The other day I wrote about how you should NOT be preparing for your first sales calls.

This was a very freeing idea for many people.

For others though it seemed limiting.

Limiting probably because I used the word never.

Well perception is unique to each of us, and some people thought that perhaps I meant you should never ever prepare before contacting a prospect.

No.

Preparing before contacting a prospect is an excellent habit to get into. I would say in many cases it is essential.

Reader Stephen Spear wrote me this email making this excellent point…

This week I was asked by a younger and less experienced rep with my company to help him access an account that he had been unable to crack. I went to the company website and found out that the company was in the midst of installing a new mobile-ordering system for their field sales reps, company-wide. I also learned that they had just purchased a 200,000 sq. ft. vacant warehouse at the intersection of two major Interstates.

"Not all that much, I admit, but it was something to talk about. When I called the contact, we just had a conversation. He was thrilled that (in his words) ‘I seemed to know so much about the company’. I got an appointment that I probably wouldn’t have gotten had I not prepared for the call.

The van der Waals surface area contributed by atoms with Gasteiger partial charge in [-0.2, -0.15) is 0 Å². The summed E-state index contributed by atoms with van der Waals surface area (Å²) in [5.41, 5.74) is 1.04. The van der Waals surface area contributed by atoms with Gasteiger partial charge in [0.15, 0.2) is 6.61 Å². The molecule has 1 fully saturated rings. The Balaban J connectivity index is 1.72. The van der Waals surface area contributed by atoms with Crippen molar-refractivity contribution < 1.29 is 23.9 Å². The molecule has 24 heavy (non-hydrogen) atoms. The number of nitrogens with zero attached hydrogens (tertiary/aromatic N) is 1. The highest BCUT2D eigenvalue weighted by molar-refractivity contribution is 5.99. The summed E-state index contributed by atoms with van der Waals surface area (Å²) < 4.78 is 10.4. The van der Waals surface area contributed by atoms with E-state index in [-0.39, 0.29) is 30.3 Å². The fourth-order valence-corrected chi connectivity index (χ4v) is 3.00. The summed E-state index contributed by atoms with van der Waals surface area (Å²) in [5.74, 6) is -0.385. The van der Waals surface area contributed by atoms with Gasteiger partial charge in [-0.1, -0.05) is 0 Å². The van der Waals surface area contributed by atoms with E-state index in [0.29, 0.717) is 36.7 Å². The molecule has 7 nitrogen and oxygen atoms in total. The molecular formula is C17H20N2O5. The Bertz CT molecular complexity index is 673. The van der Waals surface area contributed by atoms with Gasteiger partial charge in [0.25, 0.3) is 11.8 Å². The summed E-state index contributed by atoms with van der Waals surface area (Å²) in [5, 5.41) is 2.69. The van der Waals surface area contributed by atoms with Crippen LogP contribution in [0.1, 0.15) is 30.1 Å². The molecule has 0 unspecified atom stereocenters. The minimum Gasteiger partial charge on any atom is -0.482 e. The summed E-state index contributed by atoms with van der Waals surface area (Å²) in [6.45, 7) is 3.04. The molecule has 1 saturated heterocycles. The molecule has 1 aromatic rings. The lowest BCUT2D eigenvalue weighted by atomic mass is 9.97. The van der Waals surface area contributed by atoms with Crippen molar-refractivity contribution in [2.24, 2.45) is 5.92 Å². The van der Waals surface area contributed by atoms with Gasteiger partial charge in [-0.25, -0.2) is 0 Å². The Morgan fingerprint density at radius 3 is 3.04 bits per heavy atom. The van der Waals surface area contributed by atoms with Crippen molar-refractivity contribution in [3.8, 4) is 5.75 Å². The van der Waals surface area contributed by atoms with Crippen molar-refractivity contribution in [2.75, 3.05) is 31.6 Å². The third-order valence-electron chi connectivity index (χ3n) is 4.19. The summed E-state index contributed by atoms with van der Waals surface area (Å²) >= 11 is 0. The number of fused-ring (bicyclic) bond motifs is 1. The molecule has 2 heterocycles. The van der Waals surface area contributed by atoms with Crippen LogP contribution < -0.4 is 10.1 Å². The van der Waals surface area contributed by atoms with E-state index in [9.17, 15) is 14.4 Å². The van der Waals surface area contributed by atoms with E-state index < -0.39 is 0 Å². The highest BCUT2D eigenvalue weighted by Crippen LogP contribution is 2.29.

A little bit of research can help you before making a prospecting call.

Once you get the appointment however, it is then that you are making that "First Sales Call" (which is different from prospecting) and that is when you want to go in and have a prospect focused conversation.

A conversation where you are asking the questions, where you are directing the flow of the conversation, where you are asking questions and listening 70-80% of the time, and talking very little.

Such a conversation requires little to no preparation, once you understand the reasons why people purchase from you and you turn those reasons into questions that you can ask on-the-fly in any selling situation.

Coming to understand why your prospects purchase from you, and creating those questions is sort of a do-it-once type of preparation.

This is much, much more powerful than preparing to talk about "why people do business with our company" before each sales call.

Powerful because you find out the customer’s motivation for doing business.

And that is the only motivation that will drive a sale.

So I do recommend that you prepare for your prospecting calls with "research". But don’t waste time preparing a pitch. Have your questions ready instead, and you’ll get to the heart of the deal much faster.

Sell with Pride,

Shameless Shamus Brown

P.S. Do you know how to find out the Real Reasons Why your prospects are talking to you and use that to get them to want to do biz with YOU (It aint because they want your widget)? Discover how to find the power that drives every deal.